Recommendations Working Groups 9th ECCAR General Conference Bologna 2020

Bologna – Italie

Recommendations Working Groups ECCAR General Conference 2020


Local authorities play a key role in safeguarding human rights, fighting discrimination and guaranteeing equal access to public services such as housing or education for all their citizens. At the same time, the voices of European cities are essential to build inclusive narratives that demonstrate the value of pluralism for our communities and prevent polarization. The 2020 ECCAR General Conference “CommunicAction – Together to protect human rights at the local level” conducted in cooperation with the City of Bologna brought together a wide spectrum of perspectives – European institutions, international organizations, activists, cities and their networks, media and young generations. Focusing on the role of education, youth and communication in shaping inclusive cities and the promotion of human rights, three working groups as part of the conference developed key findings and formulated policy recommendations for local authorities in Europe.

  1. Recommendations Working Group Islamophobia
  2. Recommendations Working Group Housing
  3. Recommendations Working Group Speaking Up


1. Recommendations Working Group on Islamophobia

Muslims in Europe face multiple forms of discrimination. Surveys and reports from civil society organisations show that Muslims do not only experience violence, harassment or hate speech online, but also structural forms of discrimination. Often their equal access to public goods and services, but also employment, education or housing is denied. Inclusion policies at the local level may have tremendous impact by offering i.e. easy and accessible ways to report episodes of discrimination and racism, to develop inclusive measures related to the delivery of basic services and to empower the political voices of those affected by anti-Muslim racism. 

The discussions in this working group were organized along the three dimensions of the conference: education, communication and youth. In each, good practices of cities were introduced during the discussion with the aim of highlighting key tools, approaches, target groups and challenges.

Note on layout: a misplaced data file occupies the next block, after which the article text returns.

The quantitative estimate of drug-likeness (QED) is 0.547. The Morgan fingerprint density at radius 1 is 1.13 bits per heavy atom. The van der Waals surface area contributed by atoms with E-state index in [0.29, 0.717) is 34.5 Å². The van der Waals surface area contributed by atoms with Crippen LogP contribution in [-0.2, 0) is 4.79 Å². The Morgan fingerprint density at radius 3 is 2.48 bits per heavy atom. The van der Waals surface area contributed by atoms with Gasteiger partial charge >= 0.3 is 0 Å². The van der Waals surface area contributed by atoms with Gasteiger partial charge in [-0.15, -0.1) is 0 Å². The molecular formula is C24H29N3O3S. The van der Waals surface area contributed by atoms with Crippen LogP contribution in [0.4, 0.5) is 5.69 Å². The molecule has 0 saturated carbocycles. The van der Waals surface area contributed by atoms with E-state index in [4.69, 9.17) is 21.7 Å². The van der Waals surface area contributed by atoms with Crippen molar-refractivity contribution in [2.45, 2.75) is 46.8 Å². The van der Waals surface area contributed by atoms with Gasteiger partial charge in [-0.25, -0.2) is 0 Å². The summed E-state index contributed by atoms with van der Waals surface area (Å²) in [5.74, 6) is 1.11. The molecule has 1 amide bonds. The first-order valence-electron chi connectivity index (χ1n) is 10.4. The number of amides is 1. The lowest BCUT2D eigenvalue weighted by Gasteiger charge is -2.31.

An overarching first recommendation was to establish a structured working group to discuss local policies to fight anti-Muslim racism within ECCAR. This will help to ensure that the discussion at the conference is not a one-off but is the first step of a longer process, which will entail the sharing of good practices, tools, and solutions.

Recommendations and key findings for local authorities in Europe:


  • Education as key vector to challenge structural forms of racism and discrimination against Muslims or people perceived as such, to challenge stereotypes among the majority population
  • Kindergarten and primary education should be seen as crucial spaces for “teaching” inclusion. This means reflecting on teaching civic education; familiarise with diversity since early childhood; training of teachers.
  • Education is also about vocational training and training for adults. Training for adults becomes crucial in relation for example to public administration officers, which should receive training about unconscious biases, inclusion and non-discrimination to foster understanding and knowledge of the different communities including Muslims.
  • In order to help Muslims with the articulation of their views and beliefs as well as in order to increase visibility of Muslim commitment for the society as a whole, it is necessary to promote the consideration of Muslim perspectives within the public discourse.
  • It is key to start by needs assessment surveys and participation/involvement of the concerned communities 


  • Create platforms for dialogue between civil society and religious communities and the local governments for regular discussions and exchange on a variety of aspects of public life at local level
  • Communication and awareness raising campaigns on inclusion to have due attention to framing and messaging and again the importance of having community-sensitive and participatory approaches

Youth engagement:

  • City government to undertake leisure and cultural activities, which target and involve specifically younger generations, with a view to bridge between minority communities and the majority population